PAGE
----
|Location||Iburi Subprefecture, Hokkaidō|
|Type||oligotrophic crater lake|
|Primary inflows||Ō River (大川, Ō-gawa), Sōbetsu River (ソウベツ 川, Sōbetsu-gawa)|
|Primary outflows||Sōbetsu River (壮瞥川, Sōbetsu-gawa)|
|Max. length||10 km (6.2 mi)|
|Max. width||9 km (5.6 mi)|
|Surface area||70.7 km2 (27.3 sq mi)|
|Average depth||117.0 m (383.9 ft)|
|Max. depth||180 m (590 ft) |
|Water volume||8.19 km3 (1.96 cu mi)|
|Shore length1||46 km (29 mi)|
|Surface elevation||84 m (276 ft)|
|Islands||Collectively known as Naka-jima: Ō-shima, Benten-jima, Kannon-jima, Manjū-jima|
|Settlements||Sōbetsu, Hokkaidō, Tōyako, Hokkaidō|
|1 Shore length is not a well-defined measure.|
Lake Tōya (洞爺湖, Tōya-ko) is a volcanic caldera lake in Shikotsu-Toya National Park, Abuta District, Hokkaidō, Japan. It is part of "Toya Caldera and Usu Volcano Global Geopark" which joins in Global Geoparks Network. The stratovolcano of Mount Usu lies on the southern rim of the caldera. The lake is nearly circular, being 10 kilometers in diameter from east–west and 9 kilometers from north–south. The town of Tōyako comprises most of the area surrounding the lake and the town of Sōbetsu is located on the eastern side.
Lake Tōya is said to be the northernmost lake in Japan that never ices (with competing claim by nearby Lake Shikotsu), and the second most transparent lake in Japan. Nakajima Island (not to be confused with another island of the same name in Lake Kussharo) is an island in the middle of the lake which houses the Tōya Lake Forest Museum.
Lake Tōya was called Kim'un-to (キムウン (kim'un) means "in the mountain" and ト (to) means "lake") by the Ainu. In the Meiji era, Japanese pioneers named the lake Tōya after the Ainu expression to ya, which means "lakeshore, land around a lake."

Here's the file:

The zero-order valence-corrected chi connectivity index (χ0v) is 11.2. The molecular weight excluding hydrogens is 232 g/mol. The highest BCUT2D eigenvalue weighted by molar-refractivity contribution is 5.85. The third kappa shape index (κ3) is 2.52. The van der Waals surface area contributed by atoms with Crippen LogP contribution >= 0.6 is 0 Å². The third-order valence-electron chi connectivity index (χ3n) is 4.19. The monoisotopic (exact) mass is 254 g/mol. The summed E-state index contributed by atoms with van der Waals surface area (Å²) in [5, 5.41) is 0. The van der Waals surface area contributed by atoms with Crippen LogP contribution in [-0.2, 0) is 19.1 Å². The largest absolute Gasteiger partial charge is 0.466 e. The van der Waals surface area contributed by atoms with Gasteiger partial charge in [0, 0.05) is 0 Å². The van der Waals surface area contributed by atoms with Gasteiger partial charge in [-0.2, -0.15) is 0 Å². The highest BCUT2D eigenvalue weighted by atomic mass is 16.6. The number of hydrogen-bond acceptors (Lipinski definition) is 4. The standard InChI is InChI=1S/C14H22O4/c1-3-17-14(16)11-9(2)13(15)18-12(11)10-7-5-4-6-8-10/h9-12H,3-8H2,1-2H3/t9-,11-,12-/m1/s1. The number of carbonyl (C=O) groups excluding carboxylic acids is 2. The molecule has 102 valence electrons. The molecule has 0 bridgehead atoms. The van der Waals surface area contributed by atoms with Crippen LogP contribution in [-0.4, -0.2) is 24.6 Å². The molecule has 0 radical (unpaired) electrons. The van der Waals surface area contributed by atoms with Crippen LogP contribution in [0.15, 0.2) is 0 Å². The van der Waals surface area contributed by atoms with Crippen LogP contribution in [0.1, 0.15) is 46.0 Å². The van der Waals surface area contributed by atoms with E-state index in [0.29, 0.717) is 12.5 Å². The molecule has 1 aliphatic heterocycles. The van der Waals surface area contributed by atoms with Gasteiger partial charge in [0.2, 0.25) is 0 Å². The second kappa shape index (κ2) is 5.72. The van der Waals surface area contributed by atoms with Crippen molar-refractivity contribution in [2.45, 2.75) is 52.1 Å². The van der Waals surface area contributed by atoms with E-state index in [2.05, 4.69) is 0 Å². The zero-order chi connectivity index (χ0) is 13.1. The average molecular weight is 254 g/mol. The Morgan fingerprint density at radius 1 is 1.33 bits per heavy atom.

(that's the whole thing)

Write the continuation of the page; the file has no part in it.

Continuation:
Lake Toya's surroundings
Surrounding the lake, there are numerous parks as well as walking trails, such as the Waterfront Forest Lane (Takarada Nature Observation Trail) and the Nishiyama Sanroku Crater Trail. Several onsen managed by the town of Toyako offer a view of the lake. There are also a number of hand and footbaths nearby. Uniquely, large vending machines near the onsen offer spring water that can be taken to be used at home.
In popular culture
- The setting of the 2012 film Bread of Happiness is on the shores of the lake.
- In the manga and anime Gintama, Lake Tōya (洞爺湖 Tōya-ko) is engraved on the Bokutō of the main character Gintoki Sakata (坂田 銀時, Sakata Gintoki).
- It is the model for Lake Kiriya in the anime Celestial Method.
- Lake Verity in Pokémon Diamond and Pearl and Pokémon Platinum is based on this lake as the Sinnoh region is a fictionalized version of Hokkaido.
- Geographical Survey Institute map 25000:1 洞爺
- Bisignani, J.D. (December 1993). Taran March (ed.). Japan Handbook (Second ed.). Chico, California: Moon Publications, Inc. p. 781. ISBN 0-918373-70-0.
- Batchelor, John. (1905) An Ainu-English-Japanese Dictionary (Second ed.). Tokyo: Methodist Publishing House
- "Lake Toya - Hokkaido Travel Guide | Planetyze". Planetyze. Retrieved 29 January 2018.
- "Toya". Global Volcanism Program. Smithsonian Institution.
- Geographical Survey Institute, last access 28 May 2008